Date of this Version
"Eskimo Curlew Sighted," from Nebraska Bird Review (December 1987) 55(4).
When Craig Faanes, Grand Island, went to the Mormon Island Crane Meadows 16 April 1987 to watch Sandhill Cranes at night he saw a bird that he first took for a Whimbrel. He was familiar with Whimbrels on both coasts, but the more he studied the bird the more he was convinced that the bird was an Eskimo Curlew. After he had gone to the natural history museum at UNL and studied a stuffed Eskimo Curlew be was convinced that that was what he had seen. After the date of this sighting Eskimo Curlews were reported from "the Sabine and Aransas wildlife refuges in Texas". (Probably the first reference is to Sabine NWR, Hackberry, Louisiana, near the Texas line. Aransas NWR, near Corpus Christi, is the winter home of the major flock of Whooping Cranes. -- Ed.)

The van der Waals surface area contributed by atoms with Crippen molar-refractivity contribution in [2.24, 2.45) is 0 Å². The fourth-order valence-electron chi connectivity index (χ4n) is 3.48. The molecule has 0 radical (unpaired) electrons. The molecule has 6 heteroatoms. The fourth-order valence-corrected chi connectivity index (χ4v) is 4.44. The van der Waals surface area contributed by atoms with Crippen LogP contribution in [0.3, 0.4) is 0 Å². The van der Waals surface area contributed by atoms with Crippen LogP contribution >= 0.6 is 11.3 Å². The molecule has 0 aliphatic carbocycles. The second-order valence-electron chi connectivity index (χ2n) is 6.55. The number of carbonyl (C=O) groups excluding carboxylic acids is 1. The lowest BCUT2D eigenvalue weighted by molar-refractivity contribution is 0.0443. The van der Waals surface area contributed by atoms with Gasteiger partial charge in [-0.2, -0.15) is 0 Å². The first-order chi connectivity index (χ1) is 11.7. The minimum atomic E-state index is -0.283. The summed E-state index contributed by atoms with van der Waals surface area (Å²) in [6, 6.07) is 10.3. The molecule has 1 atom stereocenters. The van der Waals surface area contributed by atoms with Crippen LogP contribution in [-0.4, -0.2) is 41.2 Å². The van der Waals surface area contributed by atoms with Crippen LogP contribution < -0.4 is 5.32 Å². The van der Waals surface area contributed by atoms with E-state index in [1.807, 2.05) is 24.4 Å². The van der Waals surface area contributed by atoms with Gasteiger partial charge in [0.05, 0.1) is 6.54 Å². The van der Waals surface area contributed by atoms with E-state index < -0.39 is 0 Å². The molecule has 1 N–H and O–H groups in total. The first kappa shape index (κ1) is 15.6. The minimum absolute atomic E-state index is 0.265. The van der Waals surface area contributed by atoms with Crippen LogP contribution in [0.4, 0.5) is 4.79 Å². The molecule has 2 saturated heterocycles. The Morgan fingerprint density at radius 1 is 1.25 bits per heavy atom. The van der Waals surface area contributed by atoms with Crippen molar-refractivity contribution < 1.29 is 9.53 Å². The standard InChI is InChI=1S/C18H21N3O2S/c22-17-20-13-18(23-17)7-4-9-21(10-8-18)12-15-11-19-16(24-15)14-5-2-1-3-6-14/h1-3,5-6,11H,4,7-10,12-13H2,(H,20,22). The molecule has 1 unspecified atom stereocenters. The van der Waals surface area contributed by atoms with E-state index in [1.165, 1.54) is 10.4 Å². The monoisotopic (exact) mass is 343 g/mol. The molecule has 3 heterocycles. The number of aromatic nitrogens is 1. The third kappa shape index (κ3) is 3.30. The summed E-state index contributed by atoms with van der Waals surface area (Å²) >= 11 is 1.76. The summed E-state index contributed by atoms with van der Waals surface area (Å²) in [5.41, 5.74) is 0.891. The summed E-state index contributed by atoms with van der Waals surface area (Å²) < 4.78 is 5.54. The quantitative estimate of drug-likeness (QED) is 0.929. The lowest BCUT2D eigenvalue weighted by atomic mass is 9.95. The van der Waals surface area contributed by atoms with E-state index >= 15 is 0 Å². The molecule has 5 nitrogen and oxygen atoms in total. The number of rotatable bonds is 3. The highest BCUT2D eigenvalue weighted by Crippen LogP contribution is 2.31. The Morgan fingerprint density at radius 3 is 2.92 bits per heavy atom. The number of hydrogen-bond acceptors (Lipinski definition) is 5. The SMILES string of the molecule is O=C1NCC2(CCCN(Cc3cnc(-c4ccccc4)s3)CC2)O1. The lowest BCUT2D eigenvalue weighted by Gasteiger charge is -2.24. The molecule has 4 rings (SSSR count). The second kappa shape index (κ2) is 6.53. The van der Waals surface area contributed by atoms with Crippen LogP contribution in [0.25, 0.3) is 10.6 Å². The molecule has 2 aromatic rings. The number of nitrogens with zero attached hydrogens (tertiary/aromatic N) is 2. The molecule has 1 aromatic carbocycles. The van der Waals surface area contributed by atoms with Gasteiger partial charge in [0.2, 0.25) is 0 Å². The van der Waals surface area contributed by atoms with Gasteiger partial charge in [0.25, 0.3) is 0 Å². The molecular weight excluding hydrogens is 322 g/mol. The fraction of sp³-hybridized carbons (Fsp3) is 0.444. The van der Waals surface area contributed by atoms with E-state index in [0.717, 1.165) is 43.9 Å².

The information above was condensed, by permission from the 1 November 1987 issue of the Omaha World-Herald. That article gave the last sighting of Eskimo Curlew in Nebraska as April 1927, near Norfolk, but Johnsgard's A Revised List of the Birds of Nebraska and Adjacenty Plains States, sticks with Haecker, Moser, and Swenk's date of 8 April 1926, near Hastings (NBR 13:13). The review of the Eskimo Curlew, A Vanishing Species?, NBR 54:65 mentions that Swenk's article, from NOU Proceedings 6: 25-44, as reprinted (with additions) by the Smithsonian Institution, is the third most important reference in the book. The birds were very common in Nebraska until the market hunters took their toll. It is to be hoped that the Eskimo Curlew can be brought back, just as the Whooping Crane has been, although the situations are very different.